The head of the ZAKA emergency response organization said on Saturday that his father has died from COVID-19, days after his mother succumbed to the disease.
Yehuda Meshi-Zahav, an ultra-Orthodox man, has pushed for greater vigilance toward the coronavirus in Israel’s ultra-Orthodox community.
In an interview with The Times of Israel this week, he said that rabbis have “blood on their hands” for his mother’s death.
Meshi Zahav’s younger brother, Moshe, also died last month.
On Saturday evening, Meshi-Zahav announced his father’s death in a Facebook post where he wrote: “God, I know you are putting us to a test, a hard and painful test…”
עלה המוות בחלוננושבר על שבר על שבר הושברנומכה אחר מכהאחי הצעיר משה ז"לאמי מורתי ז"לועכשיו אבי מורי ז"לכל זה בתוך…
In October, Meshi-Zahav rang alarm bells about conduct in ultra-Orthodox communities in an impassioned Times of Israel interview. He said that the authority structure within the community meant any warnings or portrayal of the seriousness of the disease would fall on deaf ears so long as top rabbis stayed silent. Because of those rabbis’ disdain for COVID-19 rules, his cautious voice didn’t stand a chance when his mother decided to hold a family Hanukkah party, he said.
“I work with death every day,” said Meshi-Zahav, whose volunteer organization works to remove the bodies of COVID-19 victims and others to be prepared for burial. “But nothing prepares you for the sense of loss when it’s your own family.”
“She was a healthy 80-year-old, with no medical history, and the virus took her. In the morning, I said Shema with her, and later in the day, she died,” he told The Times of Israel earlier this week, regarding his mother.
Ultra-Orthodox communities have suffered disproportionately from the coronavirus, with infection rates in many ultra-Orthodox areas several times that of non-Haredi areas.
As of Tuesday, some 22.1 percent of daily tests from Haredi areas were coming back positive, compared to 9.2% in the general population, according to Roni Numa, head of the ultra-Orthodox desk at Israel’s coronavirus taskforce.
High infection rates are partly due to large family size and environmental factors, but experts also blame rule-breaking in large pockets of the community, often supported by rabbis and other community leaders.
Numa told Hebrew-language media that even in the current lockdown, some 15% of Haredi educational institutions were operating, and said that some 12,000 ultra-Orthodox students had contracted the coronavirus in the last month.
Adherence to the rules often varies from community to community and sect to sect. Many Haredi rabbis and political leaders have shut schools, called for health guidelines to be kept, and tried to encourage vaccination.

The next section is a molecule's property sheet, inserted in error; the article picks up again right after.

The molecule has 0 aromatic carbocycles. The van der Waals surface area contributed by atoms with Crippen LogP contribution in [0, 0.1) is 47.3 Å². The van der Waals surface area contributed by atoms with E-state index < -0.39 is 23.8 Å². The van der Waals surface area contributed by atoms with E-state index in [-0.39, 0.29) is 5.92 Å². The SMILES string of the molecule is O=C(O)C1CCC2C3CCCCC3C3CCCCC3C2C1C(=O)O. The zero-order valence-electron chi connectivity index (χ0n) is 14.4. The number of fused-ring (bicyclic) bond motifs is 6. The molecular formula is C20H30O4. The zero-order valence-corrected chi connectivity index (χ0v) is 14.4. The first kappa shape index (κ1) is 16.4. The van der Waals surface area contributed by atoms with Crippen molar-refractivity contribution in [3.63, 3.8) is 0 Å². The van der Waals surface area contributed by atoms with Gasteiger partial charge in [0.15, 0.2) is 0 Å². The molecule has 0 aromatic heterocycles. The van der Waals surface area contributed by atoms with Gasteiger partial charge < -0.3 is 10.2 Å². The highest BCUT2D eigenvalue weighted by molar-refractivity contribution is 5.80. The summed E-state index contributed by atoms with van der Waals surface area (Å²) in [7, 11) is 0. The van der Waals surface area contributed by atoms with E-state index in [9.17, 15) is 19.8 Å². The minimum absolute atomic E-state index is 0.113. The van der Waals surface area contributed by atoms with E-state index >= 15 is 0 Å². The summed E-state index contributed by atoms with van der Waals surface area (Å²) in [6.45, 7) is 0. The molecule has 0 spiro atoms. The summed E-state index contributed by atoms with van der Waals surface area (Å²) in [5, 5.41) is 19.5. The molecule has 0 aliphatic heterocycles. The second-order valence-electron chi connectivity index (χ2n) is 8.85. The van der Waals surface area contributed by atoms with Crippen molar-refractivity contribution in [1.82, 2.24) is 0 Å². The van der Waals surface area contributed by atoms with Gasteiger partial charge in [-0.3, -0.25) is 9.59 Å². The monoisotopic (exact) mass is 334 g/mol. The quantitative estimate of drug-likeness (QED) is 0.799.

But in the Jerusalem neighborhood of Mea Shearim, where Meshi-Zahav’s parents lived, as well as many other areas, the tone is set by rabbis who take a different stance, he said.
Some give approval to rule-breaking and downplay the virus threat, Meshi-Zahav lamented. “People just aren’t absorbing the seriousness of the situation and the leaders are living on a different planet.”
On Saturday, the head of the Vizhnitz Hasidic dynasty, situated mainly in Bnei Brak and Beit Shemesh, called for ultra-Orthodox schools to reopen Sunday, in defiance of lockdown measures.
“This is crucial for us,” Rabbi Yisroel Hager said in a message to his followers Saturday, according to the Walla news site.
Dozens of Haredi educational institutions are expected to open Sunday, the news site reported, despite lockdown rules prohibiting schools from operating.
Police stated they would continue to enforce virus restrictions “in all communities,” Hebrew-language media reported Saturday.
Some have noted the seeming cognitive dissonance of religious leaders who demand vigilance on religious matters but not health matters. A recent comment that went viral following a video of a large, crowded Haredi wedding noted that Orthodox tradition bans weddings during a month-long period following Passover in memory of a pandemic that occurred some 2,000 years ago, but rabbis won’t ban a wedding during a pandemic raging now.
It’s a sentiment Meshi-Zahav is familiar with. Rabbis, he said, could use their pulpits to save lives, but are not.
“The job of community leaders isn’t just to state positions on Jewish law,” he said, “but to show people how to live and to safeguard the health of the community.”